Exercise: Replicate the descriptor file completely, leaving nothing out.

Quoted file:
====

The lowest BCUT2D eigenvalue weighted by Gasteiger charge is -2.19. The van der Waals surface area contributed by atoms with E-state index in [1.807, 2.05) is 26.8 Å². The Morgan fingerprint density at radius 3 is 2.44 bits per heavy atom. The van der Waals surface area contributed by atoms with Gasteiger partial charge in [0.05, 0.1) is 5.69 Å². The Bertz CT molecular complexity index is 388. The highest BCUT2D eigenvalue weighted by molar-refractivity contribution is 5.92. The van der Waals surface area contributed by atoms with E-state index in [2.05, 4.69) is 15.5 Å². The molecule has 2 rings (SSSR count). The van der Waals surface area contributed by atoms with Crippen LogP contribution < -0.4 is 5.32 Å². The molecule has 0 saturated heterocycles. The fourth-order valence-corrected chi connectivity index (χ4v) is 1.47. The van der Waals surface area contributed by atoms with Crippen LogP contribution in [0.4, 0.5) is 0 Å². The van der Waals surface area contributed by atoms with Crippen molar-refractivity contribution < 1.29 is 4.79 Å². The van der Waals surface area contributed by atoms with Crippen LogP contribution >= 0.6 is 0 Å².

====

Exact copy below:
The lowest BCUT2D eigenvalue weighted by Gasteiger charge is -2.19. The van der Waals surface area contributed by atoms with E-state index in [1.807, 2.05) is 26.8 Å². The Morgan fingerprint density at radius 3 is 2.44 bits per heavy atom. The van der Waals surface area contributed by atoms with Gasteiger partial charge in [0.05, 0.1) is 5.69 Å². The Bertz CT molecular complexity index is 388. The highest BCUT2D eigenvalue weighted by molar-refractivity contribution is 5.92. The van der Waals surface area contributed by atoms with E-state index in [2.05, 4.69) is 15.5 Å². The molecule has 2 rings (SSSR count). The van der Waals surface area contributed by atoms with Crippen LogP contribution < -0.4 is 5.32 Å². The molecule has 0 saturated heterocycles. The fourth-order valence-corrected chi connectivity index (χ4v) is 1.47. The van der Waals surface area contributed by atoms with Crippen LogP contribution in [0.4, 0.5) is 0 Å². The van der Waals surface area contributed by atoms with Crippen molar-refractivity contribution < 1.29 is 4.79 Å². The van der Waals surface area contributed by atoms with Crippen LogP contribution >= 0.6 is 0 Å².